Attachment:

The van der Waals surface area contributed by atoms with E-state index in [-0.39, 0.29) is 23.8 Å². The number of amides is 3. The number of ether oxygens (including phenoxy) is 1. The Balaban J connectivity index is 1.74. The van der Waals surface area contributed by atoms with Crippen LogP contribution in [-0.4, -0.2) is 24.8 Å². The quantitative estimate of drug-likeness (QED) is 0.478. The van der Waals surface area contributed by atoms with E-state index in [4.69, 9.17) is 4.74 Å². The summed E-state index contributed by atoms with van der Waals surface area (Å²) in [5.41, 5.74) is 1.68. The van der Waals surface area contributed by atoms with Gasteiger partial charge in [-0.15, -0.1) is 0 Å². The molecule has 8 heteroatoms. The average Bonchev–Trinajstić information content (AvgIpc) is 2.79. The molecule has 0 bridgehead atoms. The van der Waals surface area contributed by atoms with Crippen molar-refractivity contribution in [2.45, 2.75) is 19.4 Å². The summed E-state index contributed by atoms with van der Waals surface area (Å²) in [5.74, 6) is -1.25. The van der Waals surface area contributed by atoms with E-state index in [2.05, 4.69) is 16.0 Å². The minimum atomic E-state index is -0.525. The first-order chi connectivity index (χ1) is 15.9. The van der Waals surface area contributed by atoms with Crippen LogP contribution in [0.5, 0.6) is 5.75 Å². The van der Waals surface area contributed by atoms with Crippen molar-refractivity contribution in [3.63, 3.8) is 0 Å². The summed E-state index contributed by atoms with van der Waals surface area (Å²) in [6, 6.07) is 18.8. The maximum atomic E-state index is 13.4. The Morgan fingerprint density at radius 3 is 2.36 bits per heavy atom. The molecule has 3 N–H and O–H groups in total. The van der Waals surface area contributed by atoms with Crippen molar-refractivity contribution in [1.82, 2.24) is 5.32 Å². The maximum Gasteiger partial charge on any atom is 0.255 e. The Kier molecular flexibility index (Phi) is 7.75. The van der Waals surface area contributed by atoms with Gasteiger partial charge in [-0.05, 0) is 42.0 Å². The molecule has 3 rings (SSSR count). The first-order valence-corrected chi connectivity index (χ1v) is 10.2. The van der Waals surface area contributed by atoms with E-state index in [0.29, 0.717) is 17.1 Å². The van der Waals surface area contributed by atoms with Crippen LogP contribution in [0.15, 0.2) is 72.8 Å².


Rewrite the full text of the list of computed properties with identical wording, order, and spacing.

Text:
The van der Waals surface area contributed by atoms with E-state index in [-0.39, 0.29) is 23.8 Å². The number of amides is 3. The number of ether oxygens (including phenoxy) is 1. The Balaban J connectivity index is 1.74. The van der Waals surface area contributed by atoms with Crippen LogP contribution in [-0.4, -0.2) is 24.8 Å². The quantitative estimate of drug-likeness (QED) is 0.478. The van der Waals surface area contributed by atoms with E-state index in [4.69, 9.17) is 4.74 Å². The summed E-state index contributed by atoms with van der Waals surface area (Å²) in [5.41, 5.74) is 1.68. The van der Waals surface area contributed by atoms with Gasteiger partial charge in [-0.15, -0.1) is 0 Å². The molecule has 8 heteroatoms. The average Bonchev–Trinajstić information content (AvgIpc) is 2.79. The molecule has 0 bridgehead atoms. The van der Waals surface area contributed by atoms with Crippen molar-refractivity contribution in [2.45, 2.75) is 19.4 Å². The summed E-state index contributed by atoms with van der Waals surface area (Å²) in [5.74, 6) is -1.25. The van der Waals surface area contributed by atoms with E-state index in [2.05, 4.69) is 16.0 Å². The minimum atomic E-state index is -0.525. The first-order chi connectivity index (χ1) is 15.9. The van der Waals surface area contributed by atoms with Crippen LogP contribution in [0.5, 0.6) is 5.75 Å². The van der Waals surface area contributed by atoms with Crippen molar-refractivity contribution in [3.63, 3.8) is 0 Å². The summed E-state index contributed by atoms with van der Waals surface area (Å²) in [6, 6.07) is 18.8. The maximum atomic E-state index is 13.4. The Morgan fingerprint density at radius 3 is 2.36 bits per heavy atom. The molecule has 3 N–H and O–H groups in total. The van der Waals surface area contributed by atoms with Crippen molar-refractivity contribution in [1.82, 2.24) is 5.32 Å². The maximum Gasteiger partial charge on any atom is 0.255 e. The Kier molecular flexibility index (Phi) is 7.75. The van der Waals surface area contributed by atoms with Gasteiger partial charge in [-0.05, 0) is 42.0 Å². The molecule has 3 rings (SSSR count). The first-order valence-corrected chi connectivity index (χ1v) is 10.2. The van der Waals surface area contributed by atoms with E-state index in [0.29, 0.717) is 17.1 Å². The van der Waals surface area contributed by atoms with Crippen LogP contribution in [0.15, 0.2) is 72.8 Å².